Tech Faceoff: How the Rival E-Readers Stack Up

James Martin/CNET

Earlier today, Barnes & Noble reduced the price on its Nook e-reader from $259 to $199 and introduced a $149 Wi-Fi version. The intent was clear: Pressure rival Amazon, which sells the Kindle and stage a preemptive move to increase market share before Apple's iPad - which has been hyped as a dedicated e-reader killer - gets too entrenched. A response wasn't long in coming: A few hours later, Amazon reciprocated cut trimming the price of its Kindle to $189 from $259.

James Martin/CNET

The price cuts likely will trigger retaliatory price reductions from Amazon and perhaps Sony, whose own e-reader sells for multiple price points ranging from $169.99 to $349.99. But while the vendors sort out their pricing policy, how do the competing products stack up, technology-wise? Here are some pointers offered up by our sister site CNET.

The Kindle

The good: Large library of tens of thousands of e-books, newspapers, magazines, and blogs via Amazon's familiar online store; built-in free wireless "Whispernet" data network that works in the U.S. and some countries abroad (no PC needed); built-in keyboard for notes; with 2GB of internal memory, it's capable of storing 1,500 electronic books; font size is adjustable; good battery life; displays image files, and plays MP3 and AAC audio; compatible with Windows and Mac machines; Text-to-Speech feature allows you to have text read to you aloud; text appears slightly darker on this model than on the earlier U.S.-only version.

The bad: No Wi-Fi; no expansion slot for adding more memory; no protective carrying case included; battery is sealed into the device and isn't removable; isn't compatible with loaner e-books from your local library that use the ePub format; if you're using the wireless service overseas, you're charged extra fees for downloading full books and periodicals.

The bottom line: While the new internationalized Kindle looks exactly like the earlier U.S.-only model, this e-reader, which uses AT&T's data network for wireless access, represents an incremental improvement to the Kindle line--just as serious competition is ramping up in the e-book market.

Read the full review.

The Nook

The good: Large library with tens of thousands of e-books, as well as newspapers and magazines; built-in free wireless data network (no PC needed), plus Wi-Fi connectivity; separate capacitive color touch-screen pad for navigation, and a virtual keyboard for notes and annotations; 2GB of internal memory (capable of storing 1,500 electronic books) as well as an expansion microSD slot for additional memory; font style and size are adjustable; displays image files and plays MP3 music files; compatible with Windows and Mac machines; battery is removable and user replaceable; allows free, in-store browsing of full-text books while within Barnes & Noble stores; users can lend certain e-books for up to 14 days free of charge; ePub format compatibility lets you read free Google Books and loaner e-books from your local library; built-in basic web browser works slightly better than Kindle's.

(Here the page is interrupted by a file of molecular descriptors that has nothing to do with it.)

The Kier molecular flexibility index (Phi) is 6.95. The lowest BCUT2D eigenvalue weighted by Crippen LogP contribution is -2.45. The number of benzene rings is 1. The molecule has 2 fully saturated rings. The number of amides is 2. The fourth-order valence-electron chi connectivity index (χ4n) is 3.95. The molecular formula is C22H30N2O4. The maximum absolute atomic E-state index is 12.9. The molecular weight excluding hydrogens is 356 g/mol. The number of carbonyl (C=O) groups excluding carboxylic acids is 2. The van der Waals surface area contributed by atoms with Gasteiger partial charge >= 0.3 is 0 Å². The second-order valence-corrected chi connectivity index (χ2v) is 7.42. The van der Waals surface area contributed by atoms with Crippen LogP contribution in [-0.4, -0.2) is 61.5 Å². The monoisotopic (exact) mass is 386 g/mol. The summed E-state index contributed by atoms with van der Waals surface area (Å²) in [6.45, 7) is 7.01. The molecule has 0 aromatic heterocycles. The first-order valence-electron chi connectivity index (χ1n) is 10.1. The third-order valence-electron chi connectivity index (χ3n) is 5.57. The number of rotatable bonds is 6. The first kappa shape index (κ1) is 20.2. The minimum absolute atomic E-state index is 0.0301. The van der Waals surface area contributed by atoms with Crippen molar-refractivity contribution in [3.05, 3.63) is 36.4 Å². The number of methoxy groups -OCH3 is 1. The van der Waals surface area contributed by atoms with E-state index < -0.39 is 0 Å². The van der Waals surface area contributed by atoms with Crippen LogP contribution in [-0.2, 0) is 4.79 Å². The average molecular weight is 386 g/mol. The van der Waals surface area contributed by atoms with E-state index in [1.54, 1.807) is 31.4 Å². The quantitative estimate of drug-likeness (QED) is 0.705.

The bad: Though performance has been significantly improved with firmware upgrades, the device could still be zippier; no protective carrying case included; color LCD appears to have a significant impact on battery life; in-store reading and loaning capabilities come with notable limits and caveats; no support for Word or text files; some bugs in software; no ability to download books when outside the U.S., even when on Wi-Fi.

The bottom line: The Nook's extra features make it a worthy and enticing alternative to the Kindle, especially now that Barnes & Noble has worked out many of the device's early kinks with a series of firmware upgrades.

Read the full review

Sony Reader

The good: The PRS-600 is sleeker than the Kindle; touch screen is more responsive than last year's Sony Reader; interface offers better ergonomics and is mostly easy to use; with the addition of an optional memory card (SD or Memory Stick Pro), it's capable of storing thousands of electronic books; five font sizes; decent battery life; displays Word and PDF files (with zoom), shows most image files, and plays MP3 and AAC audio; Sony's eBook Library software is now both Windows and Mac-compatible, with bestsellers costing $9.99 (just like Amazon); EPUB file compatibility lets you access thousands of free classic Google Books and loaner files from many local libraries; built-in dictionary now included.

The bad: Screen is still glare-prone; screen contrast (how dark the letters are) isn't as good as what you'll find on competing models; lack of wireless access means all files must be dragged and dropped from a PC; battery is sealed into unit; notation and markup functions can be cumbersome; USB charging only works from PCs.

The bottom line: While it's an improvement to the company's previous touch-screen model, Sony's Reader Touch Edition PRS-600 is saddled with a screen that's short on contrast and prone to glare--and it lacks the wireless convenience of Amazon's identically priced Kindle.

Read the full review
  • Charles Cooper On Twitter»

    Charles Cooper is an executive editor at CNET News. He has covered technology and business for more than 25 years, working at CBSNews.com, the Associated Press, Computer & Software News, Computer Shopper, PC Week, and ZDNet. E-mail Charlie.

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